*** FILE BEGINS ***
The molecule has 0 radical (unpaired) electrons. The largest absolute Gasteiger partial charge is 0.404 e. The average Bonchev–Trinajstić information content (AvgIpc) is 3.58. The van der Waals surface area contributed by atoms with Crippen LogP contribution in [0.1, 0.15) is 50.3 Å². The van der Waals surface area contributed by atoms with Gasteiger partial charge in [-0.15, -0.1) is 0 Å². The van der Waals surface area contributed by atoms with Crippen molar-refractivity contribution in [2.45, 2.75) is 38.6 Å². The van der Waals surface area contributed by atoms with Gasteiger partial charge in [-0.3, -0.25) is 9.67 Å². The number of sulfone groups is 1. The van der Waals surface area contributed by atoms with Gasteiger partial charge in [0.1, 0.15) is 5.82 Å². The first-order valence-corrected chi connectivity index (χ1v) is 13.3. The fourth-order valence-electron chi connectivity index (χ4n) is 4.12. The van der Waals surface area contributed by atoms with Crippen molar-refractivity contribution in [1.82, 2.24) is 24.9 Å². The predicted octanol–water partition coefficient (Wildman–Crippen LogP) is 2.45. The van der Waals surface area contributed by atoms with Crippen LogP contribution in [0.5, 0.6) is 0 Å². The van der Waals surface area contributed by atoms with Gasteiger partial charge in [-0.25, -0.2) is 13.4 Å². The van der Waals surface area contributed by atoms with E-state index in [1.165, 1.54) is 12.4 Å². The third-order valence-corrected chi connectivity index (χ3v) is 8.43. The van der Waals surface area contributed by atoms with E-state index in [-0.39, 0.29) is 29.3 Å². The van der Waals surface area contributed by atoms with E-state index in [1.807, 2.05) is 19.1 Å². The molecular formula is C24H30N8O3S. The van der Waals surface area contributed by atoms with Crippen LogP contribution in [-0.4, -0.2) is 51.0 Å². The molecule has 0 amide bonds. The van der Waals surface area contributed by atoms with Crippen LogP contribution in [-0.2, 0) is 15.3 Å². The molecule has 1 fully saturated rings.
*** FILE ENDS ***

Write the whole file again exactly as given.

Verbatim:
The molecule has 0 radical (unpaired) electrons. The largest absolute Gasteiger partial charge is 0.404 e. The average Bonchev–Trinajstić information content (AvgIpc) is 3.58. The van der Waals surface area contributed by atoms with Crippen LogP contribution in [0.1, 0.15) is 50.3 Å². The van der Waals surface area contributed by atoms with Gasteiger partial charge in [-0.15, -0.1) is 0 Å². The van der Waals surface area contributed by atoms with Crippen molar-refractivity contribution in [2.45, 2.75) is 38.6 Å². The van der Waals surface area contributed by atoms with Gasteiger partial charge in [-0.3, -0.25) is 9.67 Å². The number of sulfone groups is 1. The van der Waals surface area contributed by atoms with Gasteiger partial charge in [0.1, 0.15) is 5.82 Å². The first-order valence-corrected chi connectivity index (χ1v) is 13.3. The fourth-order valence-electron chi connectivity index (χ4n) is 4.12. The van der Waals surface area contributed by atoms with Crippen molar-refractivity contribution in [1.82, 2.24) is 24.9 Å². The predicted octanol–water partition coefficient (Wildman–Crippen LogP) is 2.45. The van der Waals surface area contributed by atoms with Crippen LogP contribution in [0.5, 0.6) is 0 Å². The van der Waals surface area contributed by atoms with Gasteiger partial charge in [-0.25, -0.2) is 13.4 Å². The van der Waals surface area contributed by atoms with E-state index in [1.165, 1.54) is 12.4 Å². The third-order valence-corrected chi connectivity index (χ3v) is 8.43. The van der Waals surface area contributed by atoms with E-state index in [-0.39, 0.29) is 29.3 Å². The van der Waals surface area contributed by atoms with E-state index in [1.807, 2.05) is 19.1 Å². The molecular formula is C24H30N8O3S. The van der Waals surface area contributed by atoms with Crippen LogP contribution in [-0.4, -0.2) is 51.0 Å². The molecule has 0 amide bonds. The van der Waals surface area contributed by atoms with Crippen LogP contribution in [-0.2, 0) is 15.3 Å². The molecule has 1 fully saturated rings.